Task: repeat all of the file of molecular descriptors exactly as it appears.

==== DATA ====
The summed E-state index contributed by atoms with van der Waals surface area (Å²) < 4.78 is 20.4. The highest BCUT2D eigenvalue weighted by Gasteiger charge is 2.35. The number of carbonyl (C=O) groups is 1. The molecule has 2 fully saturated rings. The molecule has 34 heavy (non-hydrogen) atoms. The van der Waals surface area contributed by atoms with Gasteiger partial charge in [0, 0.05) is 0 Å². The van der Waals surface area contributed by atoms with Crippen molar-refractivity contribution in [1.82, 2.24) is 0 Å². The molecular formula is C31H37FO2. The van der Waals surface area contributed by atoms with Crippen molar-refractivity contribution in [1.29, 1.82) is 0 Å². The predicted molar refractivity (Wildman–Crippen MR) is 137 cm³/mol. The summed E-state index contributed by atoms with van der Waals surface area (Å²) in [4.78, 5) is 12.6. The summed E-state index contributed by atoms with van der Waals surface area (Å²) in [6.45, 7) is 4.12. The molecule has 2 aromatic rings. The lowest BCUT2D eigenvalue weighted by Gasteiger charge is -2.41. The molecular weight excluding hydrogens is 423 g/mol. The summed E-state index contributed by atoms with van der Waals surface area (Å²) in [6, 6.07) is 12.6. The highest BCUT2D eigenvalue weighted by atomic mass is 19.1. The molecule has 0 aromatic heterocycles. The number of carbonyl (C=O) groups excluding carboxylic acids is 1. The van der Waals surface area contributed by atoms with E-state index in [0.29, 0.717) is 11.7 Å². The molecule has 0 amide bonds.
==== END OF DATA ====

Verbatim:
The summed E-state index contributed by atoms with van der Waals surface area (Å²) < 4.78 is 20.4. The highest BCUT2D eigenvalue weighted by Gasteiger charge is 2.35. The number of carbonyl (C=O) groups is 1. The molecule has 2 fully saturated rings. The molecule has 34 heavy (non-hydrogen) atoms. The van der Waals surface area contributed by atoms with Gasteiger partial charge in [0, 0.05) is 0 Å². The van der Waals surface area contributed by atoms with Crippen molar-refractivity contribution in [1.82, 2.24) is 0 Å². The molecular formula is C31H37FO2. The van der Waals surface area contributed by atoms with Crippen molar-refractivity contribution in [1.29, 1.82) is 0 Å². The predicted molar refractivity (Wildman–Crippen MR) is 137 cm³/mol. The summed E-state index contributed by atoms with van der Waals surface area (Å²) in [4.78, 5) is 12.6. The summed E-state index contributed by atoms with van der Waals surface area (Å²) in [6.45, 7) is 4.12. The molecule has 2 aromatic rings. The lowest BCUT2D eigenvalue weighted by Gasteiger charge is -2.41. The molecular weight excluding hydrogens is 423 g/mol. The summed E-state index contributed by atoms with van der Waals surface area (Å²) in [6, 6.07) is 12.6. The highest BCUT2D eigenvalue weighted by atomic mass is 19.1. The molecule has 0 aromatic heterocycles. The number of carbonyl (C=O) groups excluding carboxylic acids is 1. The van der Waals surface area contributed by atoms with E-state index in [0.29, 0.717) is 11.7 Å². The molecule has 0 amide bonds.